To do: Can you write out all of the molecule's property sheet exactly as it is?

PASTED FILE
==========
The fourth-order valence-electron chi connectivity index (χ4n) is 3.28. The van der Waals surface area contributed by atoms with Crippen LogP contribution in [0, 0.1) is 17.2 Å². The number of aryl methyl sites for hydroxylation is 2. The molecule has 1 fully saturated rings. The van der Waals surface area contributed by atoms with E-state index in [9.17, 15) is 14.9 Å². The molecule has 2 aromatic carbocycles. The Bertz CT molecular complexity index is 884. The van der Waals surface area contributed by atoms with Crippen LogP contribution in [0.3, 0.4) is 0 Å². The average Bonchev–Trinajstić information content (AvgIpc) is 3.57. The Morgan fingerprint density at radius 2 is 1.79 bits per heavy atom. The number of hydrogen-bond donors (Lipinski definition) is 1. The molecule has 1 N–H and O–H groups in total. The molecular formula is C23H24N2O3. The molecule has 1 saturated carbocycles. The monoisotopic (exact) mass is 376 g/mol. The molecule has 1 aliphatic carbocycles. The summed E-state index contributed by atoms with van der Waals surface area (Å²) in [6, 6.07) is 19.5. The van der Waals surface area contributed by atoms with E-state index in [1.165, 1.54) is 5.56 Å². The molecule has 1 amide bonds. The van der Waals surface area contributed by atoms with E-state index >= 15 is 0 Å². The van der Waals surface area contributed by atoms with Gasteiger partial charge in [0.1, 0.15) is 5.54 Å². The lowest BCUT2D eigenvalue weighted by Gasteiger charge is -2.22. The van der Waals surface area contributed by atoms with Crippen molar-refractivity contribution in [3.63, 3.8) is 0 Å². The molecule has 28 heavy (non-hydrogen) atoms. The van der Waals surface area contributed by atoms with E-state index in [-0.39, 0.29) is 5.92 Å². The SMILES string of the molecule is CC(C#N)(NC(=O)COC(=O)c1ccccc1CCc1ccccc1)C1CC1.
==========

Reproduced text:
The fourth-order valence-electron chi connectivity index (χ4n) is 3.28. The van der Waals surface area contributed by atoms with Crippen LogP contribution in [0, 0.1) is 17.2 Å². The number of aryl methyl sites for hydroxylation is 2. The molecule has 1 fully saturated rings. The van der Waals surface area contributed by atoms with E-state index in [9.17, 15) is 14.9 Å². The molecule has 2 aromatic carbocycles. The Bertz CT molecular complexity index is 884. The van der Waals surface area contributed by atoms with Crippen LogP contribution in [0.3, 0.4) is 0 Å². The average Bonchev–Trinajstić information content (AvgIpc) is 3.57. The Morgan fingerprint density at radius 2 is 1.79 bits per heavy atom. The number of hydrogen-bond donors (Lipinski definition) is 1. The molecule has 1 N–H and O–H groups in total. The molecular formula is C23H24N2O3. The molecule has 1 saturated carbocycles. The monoisotopic (exact) mass is 376 g/mol. The molecule has 1 aliphatic carbocycles. The summed E-state index contributed by atoms with van der Waals surface area (Å²) in [6, 6.07) is 19.5. The van der Waals surface area contributed by atoms with E-state index in [1.165, 1.54) is 5.56 Å². The molecule has 1 amide bonds. The van der Waals surface area contributed by atoms with E-state index >= 15 is 0 Å². The van der Waals surface area contributed by atoms with Gasteiger partial charge in [0.1, 0.15) is 5.54 Å². The lowest BCUT2D eigenvalue weighted by Gasteiger charge is -2.22. The van der Waals surface area contributed by atoms with Crippen molar-refractivity contribution in [3.63, 3.8) is 0 Å². The molecule has 28 heavy (non-hydrogen) atoms. The van der Waals surface area contributed by atoms with E-state index in [-0.39, 0.29) is 5.92 Å². The SMILES string of the molecule is CC(C#N)(NC(=O)COC(=O)c1ccccc1CCc1ccccc1)C1CC1.